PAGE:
Ben Shannahan runs The Fish Depot in downtown St. John’s, Newfoundland, one of the world’s ancient fishing meccas.
Shannahan offers a wide variety of fish and seafood at his shop, but if you ask him how many of his customers ask for certified organic seafood, he has a simple answer. “None,” he said. “Not one person in 10 years.”
That’s because organic seafood is new territory, even here in Newfoundland, where seafood farmer Laura Halfyard grew the first crop of certified organic mussels in North America.
Trying to certify seafood from the ocean is not as straightforward as say, certifying organic beef. So the billion-dollar question is: in the ocean, what does “organic” actually mean?
“You are guaranteeing the traceability of that product, so the consumer knows everything from where we collect the seed, right to the market,” Halfyard said.
In order to meet Canada’s organic standard, she said, mussel farmers test the water and the ocean floor. To seed the mussels, they use biodegradable materials like cotton, instead of nylon, and they can’t use packing materials like styrofoam, which damage the environment.
But once they’re harvested, most of these Canadian certified organic mussels end up in one country.
“Seventy or 80 percent of it goes to the U.S.,” Halfyard said. These are fresh mussels, which means they’re on a truck and sold at markets in Boston or other cities within 24 — or maximum 48 — hours.
So these mussels are often labeled organic. But what they aren’t labeled is “USDA Organic.” Patty Lovera is the assistant director of Food and Water Watch, and she said the reason is simple: “We don’t have standards yet for organic seafood products.”
Lovera said that while the U.S. has been debating organic seafood standards for 10 years, American stores have been selling organic fish from every other part of the world. And according to the USDA, that’s left the U.S. playing catch up.
The White House is set to review draft standards later this year. But there’s still one major hold up: farmed salmon.
“We have real concerns about whether we can have organic standards for salmon,” Lovera said. And her group, like many environmental watchdogs, believes that the organic label and the ocean are simply incompatible. They don’t think any ocean-held seafood should ever be labeled organic.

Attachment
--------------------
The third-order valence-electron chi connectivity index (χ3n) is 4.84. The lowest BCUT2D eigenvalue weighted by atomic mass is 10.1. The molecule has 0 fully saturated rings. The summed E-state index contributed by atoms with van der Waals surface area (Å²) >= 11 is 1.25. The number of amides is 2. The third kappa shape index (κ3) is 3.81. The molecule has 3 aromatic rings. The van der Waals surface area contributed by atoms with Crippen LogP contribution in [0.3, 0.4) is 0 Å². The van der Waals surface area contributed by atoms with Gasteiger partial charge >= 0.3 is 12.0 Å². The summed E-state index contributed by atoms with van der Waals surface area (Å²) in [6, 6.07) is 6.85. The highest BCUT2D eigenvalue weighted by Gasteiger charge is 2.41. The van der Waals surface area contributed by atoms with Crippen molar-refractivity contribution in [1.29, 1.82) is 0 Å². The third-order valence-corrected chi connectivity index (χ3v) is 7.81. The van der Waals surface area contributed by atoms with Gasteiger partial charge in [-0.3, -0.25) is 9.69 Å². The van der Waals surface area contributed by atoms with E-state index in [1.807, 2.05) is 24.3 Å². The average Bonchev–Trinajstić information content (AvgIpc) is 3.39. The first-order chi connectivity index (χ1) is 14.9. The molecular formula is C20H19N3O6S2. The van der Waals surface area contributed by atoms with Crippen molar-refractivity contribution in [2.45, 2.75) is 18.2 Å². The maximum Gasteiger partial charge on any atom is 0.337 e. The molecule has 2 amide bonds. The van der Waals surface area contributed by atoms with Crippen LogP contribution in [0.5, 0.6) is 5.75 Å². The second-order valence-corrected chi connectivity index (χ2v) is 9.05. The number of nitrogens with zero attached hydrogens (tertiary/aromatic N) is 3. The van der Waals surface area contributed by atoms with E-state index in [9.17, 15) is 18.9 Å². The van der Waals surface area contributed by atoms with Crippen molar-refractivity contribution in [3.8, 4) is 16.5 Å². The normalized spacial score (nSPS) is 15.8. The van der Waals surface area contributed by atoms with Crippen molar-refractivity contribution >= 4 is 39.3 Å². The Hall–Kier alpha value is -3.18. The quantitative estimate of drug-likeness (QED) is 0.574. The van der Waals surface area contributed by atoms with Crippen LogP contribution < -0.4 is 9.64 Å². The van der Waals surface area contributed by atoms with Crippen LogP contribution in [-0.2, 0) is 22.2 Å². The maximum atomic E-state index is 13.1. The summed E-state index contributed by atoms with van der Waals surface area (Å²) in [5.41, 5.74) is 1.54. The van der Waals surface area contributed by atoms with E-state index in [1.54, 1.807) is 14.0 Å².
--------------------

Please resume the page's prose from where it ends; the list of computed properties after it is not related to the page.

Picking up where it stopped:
Environmentalists are concerned that countries like Canada and Norway can label their products organic while still using medicine and chemicals to treat organic fish like salmon, albeit in restricted amounts. They’ve also raised concerns that farmed salmon can escape from their ocean pens and carry disease that will infect wild fish. Canada excludes wild fish from its organic standards because its food source can’t be traced.
Lovera said U.S. organic seafood standards when it eventually comes about will likely look a lot like Canada’s.
Back at Shannahan’s Fish Depot in St. John’s, customers pop in for sushi-grade tuna, cod and shrimp. Ginny Ryan has just bought three wild Arctic charr.
“I don’t trust farmed fish,” she said. “I like wild fish. I don’t care whether it’s organic or not.” Arctic charr comes from the cold waters off the coast of Labrador, which Ryan said she trusts implicitly to be clean and pristine.
The White House is set to release its draft proposal as soon as a few months from now, unless it’s yet again kicked back for revisions.
In the meantime, it seems that despite objections from environmental groups, American customers will continue buying organic seafood from other countries.
Marketplace is on a mission.
We believe Main Street matters as much as Wall Street, economic news is made relevant and real through human stories, and a touch of humor helps enliven topics you might typically find…well, dull.
Through the signature style that only Marketplace can deliver, we’re on a mission to raise the economic intelligence of the country—but we don’t do it alone. We count on listeners and readers like you to keep this public service free and accessible to all. Will you become a partner in our mission today?